The more I program, the lazier I become. I just can’t see, why I should be doing something that a computer can do so much better, faster and more reliably on its own. On my way to the lazy worker, I have found shell scripting to be a great friend and helper. Whilst in the past, you could often get away using Windows (if you wanted), in a time, where more and more computing is outsourced to the cloud and servers are mostly Linux based, in my mind every data scientist and data engineer should have at least a basic understanding of shell scripting. (Bonus: *See the appendix at the bottom for my favourite time, when shell scripting actually made me happy. Hint: It did involve plenty of beach time) Since I believe that deep down we all want to spend our time doing other things than manually moving files around, I thought I would share with you an introduction to my personal essentials of the shell. Hopefully, it can help make your life a bit easier (and spend more time at the beach if you wish to do so), too :).

Basics: Moving Around and Basic File Manipulations

Moving Around

If you log on, the first thing you probably want to know is where you are (hint: You will probably be in your home directory). You can find this out by printing your current working directory to the screen:

# print working directory

Next, you should list its contents by typing

# list contents of current directory

Many bash commands allow for modifiers, so-called flags. They mostly consist of a single letter, which is appended to the command by a “-“. You can combine multiple flags by writing them one behind the other. ls has a multitude of possible flags. Here are some examples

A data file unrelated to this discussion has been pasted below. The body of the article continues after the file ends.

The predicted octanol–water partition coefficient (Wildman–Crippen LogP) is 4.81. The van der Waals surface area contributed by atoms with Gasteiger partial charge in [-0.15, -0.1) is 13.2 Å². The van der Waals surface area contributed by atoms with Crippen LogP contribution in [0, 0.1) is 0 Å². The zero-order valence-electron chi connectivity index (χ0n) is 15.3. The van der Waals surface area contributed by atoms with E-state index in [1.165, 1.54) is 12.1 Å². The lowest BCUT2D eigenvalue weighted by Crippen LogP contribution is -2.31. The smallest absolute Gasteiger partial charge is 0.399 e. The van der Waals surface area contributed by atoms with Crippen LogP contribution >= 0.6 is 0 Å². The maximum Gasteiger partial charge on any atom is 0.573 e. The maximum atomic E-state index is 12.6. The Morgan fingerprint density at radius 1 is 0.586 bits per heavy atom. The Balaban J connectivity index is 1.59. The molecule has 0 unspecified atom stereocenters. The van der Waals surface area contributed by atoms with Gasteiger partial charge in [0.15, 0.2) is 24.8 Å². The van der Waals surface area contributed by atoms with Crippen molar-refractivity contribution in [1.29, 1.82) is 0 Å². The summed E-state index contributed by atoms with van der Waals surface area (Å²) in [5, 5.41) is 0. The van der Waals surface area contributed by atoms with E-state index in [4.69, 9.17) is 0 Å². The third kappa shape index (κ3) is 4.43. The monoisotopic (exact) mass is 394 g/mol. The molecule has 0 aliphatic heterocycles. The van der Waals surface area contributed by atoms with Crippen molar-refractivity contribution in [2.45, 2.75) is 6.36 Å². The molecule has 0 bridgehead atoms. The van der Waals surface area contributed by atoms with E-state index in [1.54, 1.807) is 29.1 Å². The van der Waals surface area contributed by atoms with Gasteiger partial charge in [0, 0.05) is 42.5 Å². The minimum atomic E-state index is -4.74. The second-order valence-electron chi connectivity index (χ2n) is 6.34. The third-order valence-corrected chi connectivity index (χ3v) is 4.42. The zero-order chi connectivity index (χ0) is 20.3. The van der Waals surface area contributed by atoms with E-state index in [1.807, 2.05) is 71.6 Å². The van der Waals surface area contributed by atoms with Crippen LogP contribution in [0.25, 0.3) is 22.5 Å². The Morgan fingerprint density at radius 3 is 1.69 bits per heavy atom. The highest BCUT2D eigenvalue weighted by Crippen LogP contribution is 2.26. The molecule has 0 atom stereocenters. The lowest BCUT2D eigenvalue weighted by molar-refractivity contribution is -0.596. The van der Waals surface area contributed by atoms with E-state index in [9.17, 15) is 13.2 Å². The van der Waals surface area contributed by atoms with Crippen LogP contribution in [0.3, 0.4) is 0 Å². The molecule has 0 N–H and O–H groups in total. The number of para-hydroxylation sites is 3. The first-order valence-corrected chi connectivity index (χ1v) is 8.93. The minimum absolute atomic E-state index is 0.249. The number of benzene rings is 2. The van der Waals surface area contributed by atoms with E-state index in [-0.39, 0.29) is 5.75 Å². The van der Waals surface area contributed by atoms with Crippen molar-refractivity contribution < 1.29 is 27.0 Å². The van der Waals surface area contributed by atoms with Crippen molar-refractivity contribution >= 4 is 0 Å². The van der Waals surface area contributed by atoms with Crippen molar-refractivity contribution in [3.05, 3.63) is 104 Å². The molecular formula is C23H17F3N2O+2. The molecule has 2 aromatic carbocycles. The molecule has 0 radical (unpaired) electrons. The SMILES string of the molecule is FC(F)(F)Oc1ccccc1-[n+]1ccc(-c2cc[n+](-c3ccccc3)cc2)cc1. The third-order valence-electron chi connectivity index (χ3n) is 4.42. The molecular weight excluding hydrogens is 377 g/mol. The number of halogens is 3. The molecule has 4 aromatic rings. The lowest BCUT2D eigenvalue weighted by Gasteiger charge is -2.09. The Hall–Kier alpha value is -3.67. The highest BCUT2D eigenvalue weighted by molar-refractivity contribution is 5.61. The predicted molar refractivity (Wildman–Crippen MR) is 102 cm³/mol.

# include hidden files
ls -a

# include hidden files and print more details 
ls -la

# list only directory (without content)
ls -1d directoryname

In order to find out more about a command use the manual (man pages):

# print manual for mycommand
man mycommand

# for example:
man ls

In order to move around, you use the cd (change directory) command:

# change to directory called mydirectory inside current directory
cd mydirectory

# change to directory above
cd ..

# move to directory which is also inside the directory above (basically a "parallel" directory)
cd ../mydirectory

# change into previous work directory
cd -

Advanced Moving Around

You can use pushd/popd to add/delete directories from/to the stack. Once added to the stack, you can jump between the directories in the stack. Note that when building your stack, you need to add the final directory twice, since the final position will always get overwritten (it sounds more complicated than it is, just try it out and you will see what I mean).

# add mydirectory to stack
pushd mydirectory

# show directories in stack
dirs -v 

# delete top repository from stack

# change to directory numbered n (eg 2) in the stack
cd ~2

Basic Interaction with Files and Folders

You can create a simple text file by

# create a text file called mynewtextfile.txt
touch mynewtextfile.txt

Files are copied, moved or deleted by:

# copy file
cp oldfilename newfilename

# move/rename file
mv oldfilename newfilename

# delete file
rm oldfilename

In order to create (make) a new directory:

mkdir mynewdirectory